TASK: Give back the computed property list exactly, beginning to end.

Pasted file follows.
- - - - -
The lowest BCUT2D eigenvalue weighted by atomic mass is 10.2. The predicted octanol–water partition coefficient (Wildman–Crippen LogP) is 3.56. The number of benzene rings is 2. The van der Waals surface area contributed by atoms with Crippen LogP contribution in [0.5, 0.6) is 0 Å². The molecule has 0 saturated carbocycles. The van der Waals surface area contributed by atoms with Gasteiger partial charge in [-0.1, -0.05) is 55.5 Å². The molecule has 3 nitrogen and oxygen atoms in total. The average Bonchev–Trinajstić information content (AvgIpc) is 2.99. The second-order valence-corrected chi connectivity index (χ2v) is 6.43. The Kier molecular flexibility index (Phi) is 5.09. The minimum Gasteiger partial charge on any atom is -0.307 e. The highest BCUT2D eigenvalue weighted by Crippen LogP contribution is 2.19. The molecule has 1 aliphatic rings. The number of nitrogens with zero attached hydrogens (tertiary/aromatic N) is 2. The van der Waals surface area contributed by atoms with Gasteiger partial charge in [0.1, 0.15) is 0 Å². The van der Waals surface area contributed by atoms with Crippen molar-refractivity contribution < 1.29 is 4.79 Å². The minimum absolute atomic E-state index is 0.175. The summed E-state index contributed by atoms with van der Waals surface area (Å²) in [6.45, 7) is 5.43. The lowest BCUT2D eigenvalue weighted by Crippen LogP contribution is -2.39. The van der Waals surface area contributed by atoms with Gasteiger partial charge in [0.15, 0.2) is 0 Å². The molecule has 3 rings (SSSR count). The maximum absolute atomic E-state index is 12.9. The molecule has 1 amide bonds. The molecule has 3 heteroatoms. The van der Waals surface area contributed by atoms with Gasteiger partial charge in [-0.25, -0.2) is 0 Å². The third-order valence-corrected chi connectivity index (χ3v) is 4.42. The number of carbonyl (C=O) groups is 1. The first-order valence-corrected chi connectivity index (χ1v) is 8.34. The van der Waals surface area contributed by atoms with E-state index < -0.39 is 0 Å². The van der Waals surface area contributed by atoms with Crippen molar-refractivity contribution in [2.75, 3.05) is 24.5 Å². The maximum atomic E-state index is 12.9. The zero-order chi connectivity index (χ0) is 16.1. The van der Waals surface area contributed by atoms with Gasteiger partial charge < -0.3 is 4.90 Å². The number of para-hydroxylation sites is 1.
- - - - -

The lowest BCUT2D eigenvalue weighted by atomic mass is 10.2. The predicted octanol–water partition coefficient (Wildman–Crippen LogP) is 3.56. The number of benzene rings is 2. The van der Waals surface area contributed by atoms with Crippen LogP contribution in [0.5, 0.6) is 0 Å². The molecule has 0 saturated carbocycles. The van der Waals surface area contributed by atoms with Gasteiger partial charge in [-0.1, -0.05) is 55.5 Å². The molecule has 3 nitrogen and oxygen atoms in total. The average Bonchev–Trinajstić information content (AvgIpc) is 2.99. The second-order valence-corrected chi connectivity index (χ2v) is 6.43. The Kier molecular flexibility index (Phi) is 5.09. The minimum Gasteiger partial charge on any atom is -0.307 e. The highest BCUT2D eigenvalue weighted by Crippen LogP contribution is 2.19. The molecule has 1 aliphatic rings. The number of nitrogens with zero attached hydrogens (tertiary/aromatic N) is 2. The van der Waals surface area contributed by atoms with Gasteiger partial charge in [0.1, 0.15) is 0 Å². The van der Waals surface area contributed by atoms with Crippen molar-refractivity contribution < 1.29 is 4.79 Å². The minimum absolute atomic E-state index is 0.175. The summed E-state index contributed by atoms with van der Waals surface area (Å²) in [6.45, 7) is 5.43. The lowest BCUT2D eigenvalue weighted by Crippen LogP contribution is -2.39. The van der Waals surface area contributed by atoms with Gasteiger partial charge in [0.15, 0.2) is 0 Å². The molecule has 3 rings (SSSR count). The maximum absolute atomic E-state index is 12.9. The molecule has 1 amide bonds. The molecule has 3 heteroatoms. The van der Waals surface area contributed by atoms with Gasteiger partial charge in [-0.25, -0.2) is 0 Å². The third-order valence-corrected chi connectivity index (χ3v) is 4.42. The number of carbonyl (C=O) groups is 1. The first-order valence-corrected chi connectivity index (χ1v) is 8.34. The van der Waals surface area contributed by atoms with E-state index < -0.39 is 0 Å². The van der Waals surface area contributed by atoms with Crippen molar-refractivity contribution in [2.75, 3.05) is 24.5 Å². The maximum atomic E-state index is 12.9. The zero-order chi connectivity index (χ0) is 16.1. The van der Waals surface area contributed by atoms with Gasteiger partial charge < -0.3 is 4.90 Å². The number of para-hydroxylation sites is 1.